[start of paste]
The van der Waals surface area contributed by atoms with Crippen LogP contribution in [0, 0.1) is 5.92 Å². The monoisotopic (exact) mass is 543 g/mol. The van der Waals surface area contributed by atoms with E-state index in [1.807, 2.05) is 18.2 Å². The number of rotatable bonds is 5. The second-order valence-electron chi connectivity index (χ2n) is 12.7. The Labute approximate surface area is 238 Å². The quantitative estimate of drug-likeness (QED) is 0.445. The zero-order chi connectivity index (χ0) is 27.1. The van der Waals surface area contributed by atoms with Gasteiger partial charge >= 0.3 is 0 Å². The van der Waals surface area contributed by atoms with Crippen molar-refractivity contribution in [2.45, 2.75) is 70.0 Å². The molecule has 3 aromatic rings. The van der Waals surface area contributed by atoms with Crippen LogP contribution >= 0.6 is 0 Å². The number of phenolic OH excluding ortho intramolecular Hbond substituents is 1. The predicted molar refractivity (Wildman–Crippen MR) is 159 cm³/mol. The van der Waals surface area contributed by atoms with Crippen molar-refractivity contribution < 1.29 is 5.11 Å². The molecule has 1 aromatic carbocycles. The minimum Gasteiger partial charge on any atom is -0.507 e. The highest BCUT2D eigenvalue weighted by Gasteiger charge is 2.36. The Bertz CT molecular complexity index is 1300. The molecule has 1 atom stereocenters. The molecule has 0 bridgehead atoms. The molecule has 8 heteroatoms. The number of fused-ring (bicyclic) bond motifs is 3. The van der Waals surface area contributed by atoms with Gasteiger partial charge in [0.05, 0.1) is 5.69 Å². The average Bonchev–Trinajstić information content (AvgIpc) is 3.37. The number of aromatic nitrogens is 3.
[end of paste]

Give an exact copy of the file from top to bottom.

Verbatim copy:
The van der Waals surface area contributed by atoms with Crippen LogP contribution in [0, 0.1) is 5.92 Å². The monoisotopic (exact) mass is 543 g/mol. The van der Waals surface area contributed by atoms with E-state index in [1.807, 2.05) is 18.2 Å². The number of rotatable bonds is 5. The second-order valence-electron chi connectivity index (χ2n) is 12.7. The Labute approximate surface area is 238 Å². The quantitative estimate of drug-likeness (QED) is 0.445. The zero-order chi connectivity index (χ0) is 27.1. The van der Waals surface area contributed by atoms with Gasteiger partial charge >= 0.3 is 0 Å². The van der Waals surface area contributed by atoms with Crippen molar-refractivity contribution in [2.45, 2.75) is 70.0 Å². The molecule has 3 aromatic rings. The van der Waals surface area contributed by atoms with Crippen LogP contribution >= 0.6 is 0 Å². The number of phenolic OH excluding ortho intramolecular Hbond substituents is 1. The predicted molar refractivity (Wildman–Crippen MR) is 159 cm³/mol. The van der Waals surface area contributed by atoms with Crippen molar-refractivity contribution < 1.29 is 5.11 Å². The molecule has 1 aromatic carbocycles. The minimum Gasteiger partial charge on any atom is -0.507 e. The highest BCUT2D eigenvalue weighted by Gasteiger charge is 2.36. The Bertz CT molecular complexity index is 1300. The molecule has 1 atom stereocenters. The molecule has 0 bridgehead atoms. The molecule has 8 heteroatoms. The number of fused-ring (bicyclic) bond motifs is 3. The van der Waals surface area contributed by atoms with Gasteiger partial charge in [0.05, 0.1) is 5.69 Å². The average Bonchev–Trinajstić information content (AvgIpc) is 3.37. The number of aromatic nitrogens is 3.